The Colombia Plan Essay Research Paper Take — страница 2

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which gave mandatory sentences of five to ten years to anyone possessing even a small amount of crack. (United States Sentencing Commission. Special Report to Congress: Cocaine and Federal Sentencing Policy. February 1995.) Predictably, the prisons are now filled to capacity with thousands of drug offenders, but the problem persists. Having failed to control demand in the U.S., America now wants to eradicate the supply in Colombia. The positive aspects of the plan are that it is an effort to fight crime and to reduce drug abuse. Cocaine, because it is so lucrative to sell, brings with it corruption and violence. The countryside and cities of Colombia are not safe in large part because of cocaine. It finances drug cartels and the rebels, two ruthless, violent organizations. In the

U.S., inner cities have become war zones where no one is safe because of the gang violence that goes hand in hand with the sale of crack. An entire generation has been lost in the inner cities because of crack and gangs. Moreover, the ravages of drug addiction are terrible to the addicts, their families and society. The negative aspects of the plan are that the Colombia Plan is heavily involving the Colombian military in what was formerly a police activity. Essentially, fighting crime is the responsibility of the police . By injecting the military into the problem, the United States is running the risk that there will be an escalation of the Civil War. Unquestionably, the rebels will fight to defend their source of financing and may retaliate by attacking more civilian targets.

The military in Colombia cannot defeat the rebels; most of Colombia is now under rebel control. Inevitably, the United States will have to become more involved by sending more money, more advisors and eventually troops: another Vietnam. The other problem is that with the military involved fighting may extend into neighboring countries requiring more aid to those countries: Plan Bolivia, Plan Ecuador, Plan Panama and so on. Also, there will be refugees crossing the borders that will require assistance. Worst, as cocaine cultivation is fought in Colombia, it will simply move to other safer havens. I am against the Colombia Plan because I think that it is wrong for the United States to condition aid on military involvement knowing that, with the strength and determination of the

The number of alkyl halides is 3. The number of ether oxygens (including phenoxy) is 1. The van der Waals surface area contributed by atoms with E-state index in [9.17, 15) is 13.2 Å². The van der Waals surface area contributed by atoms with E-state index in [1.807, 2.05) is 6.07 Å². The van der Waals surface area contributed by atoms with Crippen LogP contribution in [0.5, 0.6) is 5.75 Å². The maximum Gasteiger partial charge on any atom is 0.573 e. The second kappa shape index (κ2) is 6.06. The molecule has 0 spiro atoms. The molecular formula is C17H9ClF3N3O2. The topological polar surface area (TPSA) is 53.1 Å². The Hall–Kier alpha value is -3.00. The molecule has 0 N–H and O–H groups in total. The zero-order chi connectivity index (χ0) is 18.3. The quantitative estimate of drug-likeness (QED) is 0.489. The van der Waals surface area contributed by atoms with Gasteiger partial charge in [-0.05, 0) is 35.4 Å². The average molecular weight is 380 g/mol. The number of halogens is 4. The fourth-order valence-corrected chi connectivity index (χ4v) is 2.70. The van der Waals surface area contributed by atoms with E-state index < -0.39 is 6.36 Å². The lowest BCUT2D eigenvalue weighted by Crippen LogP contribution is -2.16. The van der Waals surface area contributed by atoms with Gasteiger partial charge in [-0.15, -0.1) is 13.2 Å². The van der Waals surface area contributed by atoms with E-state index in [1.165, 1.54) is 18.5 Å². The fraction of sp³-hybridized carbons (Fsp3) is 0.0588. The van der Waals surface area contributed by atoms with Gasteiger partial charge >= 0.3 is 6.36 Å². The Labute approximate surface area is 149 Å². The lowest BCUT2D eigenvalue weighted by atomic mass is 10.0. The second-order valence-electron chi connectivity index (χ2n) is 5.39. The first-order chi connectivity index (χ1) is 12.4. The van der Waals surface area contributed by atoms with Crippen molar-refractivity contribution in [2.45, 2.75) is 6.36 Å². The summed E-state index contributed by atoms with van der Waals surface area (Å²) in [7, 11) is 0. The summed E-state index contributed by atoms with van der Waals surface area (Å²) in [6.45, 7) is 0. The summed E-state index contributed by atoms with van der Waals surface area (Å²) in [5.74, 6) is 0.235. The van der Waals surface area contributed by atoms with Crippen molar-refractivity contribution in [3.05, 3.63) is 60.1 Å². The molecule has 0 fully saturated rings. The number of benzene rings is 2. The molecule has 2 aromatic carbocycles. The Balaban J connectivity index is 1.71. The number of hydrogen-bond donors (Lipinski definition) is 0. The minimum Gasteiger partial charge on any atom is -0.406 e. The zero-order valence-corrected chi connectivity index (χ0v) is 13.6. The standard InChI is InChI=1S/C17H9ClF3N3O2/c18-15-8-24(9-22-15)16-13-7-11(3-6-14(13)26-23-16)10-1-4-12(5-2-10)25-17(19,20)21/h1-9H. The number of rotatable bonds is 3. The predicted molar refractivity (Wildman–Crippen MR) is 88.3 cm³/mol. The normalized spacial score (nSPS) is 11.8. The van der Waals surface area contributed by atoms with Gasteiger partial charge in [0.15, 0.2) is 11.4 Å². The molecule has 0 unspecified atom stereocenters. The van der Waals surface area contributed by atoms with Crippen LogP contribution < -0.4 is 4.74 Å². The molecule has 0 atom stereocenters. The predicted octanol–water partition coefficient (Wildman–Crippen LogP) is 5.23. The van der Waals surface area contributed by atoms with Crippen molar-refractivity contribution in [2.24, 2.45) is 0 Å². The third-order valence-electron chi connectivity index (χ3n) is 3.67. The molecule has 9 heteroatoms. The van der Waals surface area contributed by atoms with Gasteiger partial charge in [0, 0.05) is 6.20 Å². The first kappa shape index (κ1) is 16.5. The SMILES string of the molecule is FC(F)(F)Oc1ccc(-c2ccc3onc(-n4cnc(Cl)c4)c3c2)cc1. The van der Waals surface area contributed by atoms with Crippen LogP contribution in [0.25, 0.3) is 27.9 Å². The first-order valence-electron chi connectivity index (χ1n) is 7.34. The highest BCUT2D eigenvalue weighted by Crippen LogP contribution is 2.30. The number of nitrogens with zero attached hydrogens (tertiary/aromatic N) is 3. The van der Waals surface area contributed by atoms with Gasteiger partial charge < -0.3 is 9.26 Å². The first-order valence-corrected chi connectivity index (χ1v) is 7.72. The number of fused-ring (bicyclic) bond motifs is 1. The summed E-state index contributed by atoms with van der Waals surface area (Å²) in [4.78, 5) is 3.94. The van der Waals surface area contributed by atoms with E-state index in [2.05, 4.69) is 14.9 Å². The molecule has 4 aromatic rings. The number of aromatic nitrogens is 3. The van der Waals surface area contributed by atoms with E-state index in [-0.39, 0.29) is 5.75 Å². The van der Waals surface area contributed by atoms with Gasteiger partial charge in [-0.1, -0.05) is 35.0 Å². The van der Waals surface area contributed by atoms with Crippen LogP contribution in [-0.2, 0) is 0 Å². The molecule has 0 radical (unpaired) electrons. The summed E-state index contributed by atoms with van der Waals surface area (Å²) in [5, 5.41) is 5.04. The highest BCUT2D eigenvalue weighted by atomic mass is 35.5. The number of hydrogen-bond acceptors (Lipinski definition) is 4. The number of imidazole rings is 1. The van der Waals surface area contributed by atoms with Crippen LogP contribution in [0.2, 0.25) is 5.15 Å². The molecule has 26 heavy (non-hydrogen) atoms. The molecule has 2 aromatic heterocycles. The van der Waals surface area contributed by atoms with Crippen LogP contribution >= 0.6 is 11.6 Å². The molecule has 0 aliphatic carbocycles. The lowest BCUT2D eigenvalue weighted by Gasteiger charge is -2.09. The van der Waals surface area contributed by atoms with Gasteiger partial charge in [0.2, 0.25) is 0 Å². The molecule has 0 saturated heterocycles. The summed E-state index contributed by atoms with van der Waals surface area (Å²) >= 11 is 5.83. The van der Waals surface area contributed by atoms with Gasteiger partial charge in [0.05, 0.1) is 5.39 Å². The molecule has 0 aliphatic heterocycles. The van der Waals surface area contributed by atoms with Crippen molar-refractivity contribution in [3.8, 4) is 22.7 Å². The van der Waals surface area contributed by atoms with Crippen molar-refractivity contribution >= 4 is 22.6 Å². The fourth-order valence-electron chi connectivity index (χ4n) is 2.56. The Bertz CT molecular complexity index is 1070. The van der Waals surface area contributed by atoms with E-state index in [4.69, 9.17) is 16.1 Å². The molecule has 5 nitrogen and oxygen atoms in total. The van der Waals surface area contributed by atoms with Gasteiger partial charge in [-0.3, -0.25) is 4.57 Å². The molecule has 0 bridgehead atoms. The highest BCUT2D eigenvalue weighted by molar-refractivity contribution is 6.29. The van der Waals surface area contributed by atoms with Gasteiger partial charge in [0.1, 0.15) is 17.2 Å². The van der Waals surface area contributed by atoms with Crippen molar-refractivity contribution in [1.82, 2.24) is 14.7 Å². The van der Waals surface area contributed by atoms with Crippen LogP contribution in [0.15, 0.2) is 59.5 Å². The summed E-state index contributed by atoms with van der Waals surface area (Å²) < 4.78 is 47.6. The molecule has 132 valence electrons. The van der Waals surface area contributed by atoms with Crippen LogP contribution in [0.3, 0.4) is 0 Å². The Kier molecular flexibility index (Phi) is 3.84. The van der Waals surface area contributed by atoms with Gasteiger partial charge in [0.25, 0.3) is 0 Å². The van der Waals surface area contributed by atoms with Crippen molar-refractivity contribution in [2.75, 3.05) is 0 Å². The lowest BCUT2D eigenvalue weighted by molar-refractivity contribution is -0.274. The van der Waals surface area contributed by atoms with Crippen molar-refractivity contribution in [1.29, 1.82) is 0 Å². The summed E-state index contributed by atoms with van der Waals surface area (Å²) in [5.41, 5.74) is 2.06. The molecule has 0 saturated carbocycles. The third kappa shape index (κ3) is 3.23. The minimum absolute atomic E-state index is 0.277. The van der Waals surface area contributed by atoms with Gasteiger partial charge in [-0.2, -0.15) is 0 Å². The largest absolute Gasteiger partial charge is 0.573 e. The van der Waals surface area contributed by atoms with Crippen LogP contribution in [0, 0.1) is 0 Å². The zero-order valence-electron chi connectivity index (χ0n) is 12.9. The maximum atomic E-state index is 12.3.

rebel forces and their vested interest in protecting the drug trade, it will almost certainly lead to an escalation of the Civil War. Furthermore, I am afraid that once America commits itself financially to a military cause, especially one that so profoundly affects the U.S., the next step will be American military involvement, either to fight drugs or to prop up the government of its newfound friend, Andres Pastrana. Why then did the U.S. choose to put itself on the losing side of the oldest Civil War in South America? As Alexander Pope said, Fools rush in where angels fear to tread. (Essay on Criticism)